...he tries to push me away and I exert force, his puzzled expression turns to panic and we are both stunned to realise that I will take his life as easily as he would have taken mine. Not only am I stronger, the element of surprise - having a victim fight back and be not only willing but capable of killing, rather than be killed - gives me an edge over my attacker. And when I address him in his own language, snarling what I intend to do to him, I watch his panic turn to fear...

I am ashamed and terrified – of myself! The sure knowledge that I am no better than this animal has changed everything. The way I look at the world is tainted, the way I look at myself distorted and my privacy and personal space have become treasures to protect and hide from the world, lest someone invade and threaten me again.

…Squirming his way out of my grip he runs into the bathroom, bewildered at not finding a way out he turns for the door as I lunge and fall, legs entangled in bloodied sheets, and watch as he grabs my laptop bag and backpack off the chair, flings open the door and disappears over the balustrade at the edge of the veranda, into the bushes in front of my room. My chest throbs dully and the side of my face and neck are on fire …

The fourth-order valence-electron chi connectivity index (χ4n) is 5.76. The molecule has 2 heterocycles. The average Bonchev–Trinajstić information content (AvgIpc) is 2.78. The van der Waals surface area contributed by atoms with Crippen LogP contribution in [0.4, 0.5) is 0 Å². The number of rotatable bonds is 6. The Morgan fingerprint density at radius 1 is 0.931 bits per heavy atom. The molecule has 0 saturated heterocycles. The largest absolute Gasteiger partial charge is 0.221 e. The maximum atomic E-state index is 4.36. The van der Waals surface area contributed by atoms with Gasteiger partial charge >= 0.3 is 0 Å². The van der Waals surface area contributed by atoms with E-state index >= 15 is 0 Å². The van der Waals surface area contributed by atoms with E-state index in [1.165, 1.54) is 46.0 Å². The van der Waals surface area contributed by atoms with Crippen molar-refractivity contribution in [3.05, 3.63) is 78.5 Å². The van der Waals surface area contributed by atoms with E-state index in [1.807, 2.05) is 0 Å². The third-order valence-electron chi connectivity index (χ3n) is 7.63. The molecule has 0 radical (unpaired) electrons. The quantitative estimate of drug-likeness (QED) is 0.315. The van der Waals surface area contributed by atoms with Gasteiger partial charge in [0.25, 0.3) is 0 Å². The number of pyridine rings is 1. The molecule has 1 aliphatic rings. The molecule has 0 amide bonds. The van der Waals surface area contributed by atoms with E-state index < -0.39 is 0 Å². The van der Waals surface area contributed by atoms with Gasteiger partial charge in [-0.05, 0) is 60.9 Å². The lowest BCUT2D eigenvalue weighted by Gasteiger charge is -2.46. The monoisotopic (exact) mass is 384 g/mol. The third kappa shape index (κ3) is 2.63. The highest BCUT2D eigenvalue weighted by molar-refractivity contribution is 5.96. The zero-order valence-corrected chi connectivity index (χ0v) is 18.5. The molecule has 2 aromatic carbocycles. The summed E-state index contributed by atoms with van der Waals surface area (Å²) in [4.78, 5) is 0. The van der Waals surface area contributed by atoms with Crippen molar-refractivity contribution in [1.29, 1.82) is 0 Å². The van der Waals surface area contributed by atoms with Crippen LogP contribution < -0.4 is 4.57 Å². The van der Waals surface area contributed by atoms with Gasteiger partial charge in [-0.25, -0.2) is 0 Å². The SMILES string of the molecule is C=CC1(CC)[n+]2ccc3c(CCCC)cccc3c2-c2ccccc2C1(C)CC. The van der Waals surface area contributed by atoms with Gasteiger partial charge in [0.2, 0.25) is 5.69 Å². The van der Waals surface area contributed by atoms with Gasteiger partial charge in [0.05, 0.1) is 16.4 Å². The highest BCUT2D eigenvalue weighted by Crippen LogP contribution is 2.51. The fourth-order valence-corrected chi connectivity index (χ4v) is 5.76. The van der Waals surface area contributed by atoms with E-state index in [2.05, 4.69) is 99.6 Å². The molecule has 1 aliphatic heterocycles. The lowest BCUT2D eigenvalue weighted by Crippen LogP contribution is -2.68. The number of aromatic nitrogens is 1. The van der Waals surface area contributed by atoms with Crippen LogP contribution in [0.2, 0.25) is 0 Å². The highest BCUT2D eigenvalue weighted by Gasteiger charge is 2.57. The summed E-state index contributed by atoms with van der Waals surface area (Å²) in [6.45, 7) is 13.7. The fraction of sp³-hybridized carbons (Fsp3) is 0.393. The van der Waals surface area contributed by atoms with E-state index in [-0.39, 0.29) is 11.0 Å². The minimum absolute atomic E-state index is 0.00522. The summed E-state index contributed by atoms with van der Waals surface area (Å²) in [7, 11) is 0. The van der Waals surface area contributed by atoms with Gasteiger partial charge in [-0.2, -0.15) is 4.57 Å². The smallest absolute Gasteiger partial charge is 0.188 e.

Councillors, therapists, family and friends have all, in one way or another, managed to help me fight the fear and it has subsided somewhat but now, now I tread softly instead of boisterously bouncing, now I furtively glance at faces and keep to myself instead of trustingly engaging strangers in conversation, now I sleep light and investigate every sound and movement instead of resting my weary self in readiness for my daily living.
And under everything lies a new self-knowledge, a loathing of what I have become – I am no better than that wanna-be rapist and murderer! When threatened I now know I will kill, in self-defence or to prevent a repeat of what happened during the attack. I WILL NOT BE A VICTIM AGAIN!
Having made the decision to not let the ‘incident’ become more than a life-lesson, to learn, gain something positive from all of this, seems simple enough but it seems I am paying lip-service to my intentions and I find that I withdraw and isolate myself at every and any opportunity. I shut the doors, close the windows so no-one will think I am home, simply sitting around either vacantly staring into space or reading to escape to a different reality. My morning hike through the forest to the beach when I need to get out or find some inspiration seems a lifetime away.